What Are The Common Payment Structure Options For Leasing Accounting Equipment

There are many types of leases and payment structure options for leasing accounting equipment. The one that you choose will depend on the needs that your business has.

leasing accounting equipmentLeasing works for any type of business. Nearly 80% of American companies lease equipment and 90% say they would lease again, when they need to acquire new equipment. One of the limitless possibilities associated with lease financing options is that you can lease almost anything. It does not matter if the accounting equipment that you need is software or hardware; you can lease anything associated with the operations of your business. With that said which are some of the common payment structure options for leasing accounting equipment?

Common Payment Structure Options For Leasing Accounting Equipment

Fair Market Value

This payment option allows you to purchase the accounting equipment at the end of your lease term at fair market value. This is a very significant factor when your lease is considered an operating lease by the IRS. Over the term of the fair market value lease, you can deduct monthly payments. The structure of a fair market lease is very useful when you want to upgrade your equipment before your lease term expires. The following are some of the options that you can choose from at the end of your lease:

  1. You can deduct the monthly lease payments as operating expenses over the period of the lease.
  2. You can renew the lease
  3. You can purchase the equipment at fair market value
  4. You can return the equipment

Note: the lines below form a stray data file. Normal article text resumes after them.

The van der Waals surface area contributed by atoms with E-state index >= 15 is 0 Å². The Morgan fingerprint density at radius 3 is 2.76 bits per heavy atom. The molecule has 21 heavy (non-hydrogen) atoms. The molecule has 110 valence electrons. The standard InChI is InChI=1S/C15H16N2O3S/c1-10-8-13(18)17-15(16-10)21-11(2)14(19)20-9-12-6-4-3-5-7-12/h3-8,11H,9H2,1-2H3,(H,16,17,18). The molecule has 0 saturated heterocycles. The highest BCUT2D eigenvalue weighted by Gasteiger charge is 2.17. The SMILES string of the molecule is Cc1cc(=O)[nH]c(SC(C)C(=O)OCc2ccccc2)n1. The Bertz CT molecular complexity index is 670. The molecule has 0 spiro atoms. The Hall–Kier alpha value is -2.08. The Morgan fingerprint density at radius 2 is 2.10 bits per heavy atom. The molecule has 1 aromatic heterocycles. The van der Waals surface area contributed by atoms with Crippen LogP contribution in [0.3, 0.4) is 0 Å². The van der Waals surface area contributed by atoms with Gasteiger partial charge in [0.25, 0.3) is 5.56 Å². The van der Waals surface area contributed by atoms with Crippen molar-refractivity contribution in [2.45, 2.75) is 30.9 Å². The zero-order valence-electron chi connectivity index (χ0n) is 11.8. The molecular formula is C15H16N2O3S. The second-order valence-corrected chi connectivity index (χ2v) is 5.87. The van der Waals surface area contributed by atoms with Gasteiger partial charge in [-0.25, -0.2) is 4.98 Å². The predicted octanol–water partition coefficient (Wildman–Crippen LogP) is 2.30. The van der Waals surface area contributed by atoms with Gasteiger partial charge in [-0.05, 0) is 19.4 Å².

In this case, the leasing company will be taking a risk in the sense that they may underestimate the value of the accounting equipment at the end of your lease, meaning they will have to sell the equipment to you at a loss. Moreover, technology advances may make the equipment obsolete and unsellable.

Full Pay Out

At the end of your lease, your lessor will automatically transfer ownership of the accounting equipment to you. The structure of this lease when leasing accounting equipment is similar to a loan arrangement that you would make with a bank.

With a full pay out lease, you are not allowed a trade-in at the end of the lease; instead, you can purchase the equipment at a nominal fee or own the equipment automatically. Upon entering such an agreement, it means that you will depreciate the equipment from your taxes over a certain period, usually five years.

This type of a lease agreement is perceived as pure financing because all the risks of ownership are transferred to you. The IRS recognizes this type of a structure and requires you to capitalize the asset.

Capital Lease

Usually, when leasing accounting equipment, a capital lease does not have a financing structure that a typical operating lease would have. The following are some of the conditions that a capital lease has to fulfill in order to be shown on the balance sheet.

  1. If ownership of the accounting equipment reverts to your ownership automatically at the end of your lease term.
  2. If ownership of the accounting equipment reverts to you after you have paid a bargain purchase option at the end of your lease term
  3. If the value of minimum lease payments you make over the period of your lease term exceeds or is equal to 90% of the fair market value of your equipment
  4. If the term of the leasing is more than 75% of the equipment’s useful life.

Deferrals

With a deferral structure, you can enjoy extended non-standard payment terms. A lease transaction may be included with a deferral feature. In such a case, you will not start making payments until 90 days are over. Deferrals are for lessees who wish to install their equipment before their capital budgets have been approved or at the end of the year when they are likely to receive favorable tax treatment.

Summary

If you are not sure which payment structure you prefer when leasing accounting equipment, consider seeking the services of a trusted and credible financial advisor. What works for one business may not work for you. Consider what your current cash flow situation is, how long you will be using the equipment, if it will need regular upgrades and if you plan to own it at the end of the lease period. From there, you can decide which type of lease and payment structure is suitable for you.

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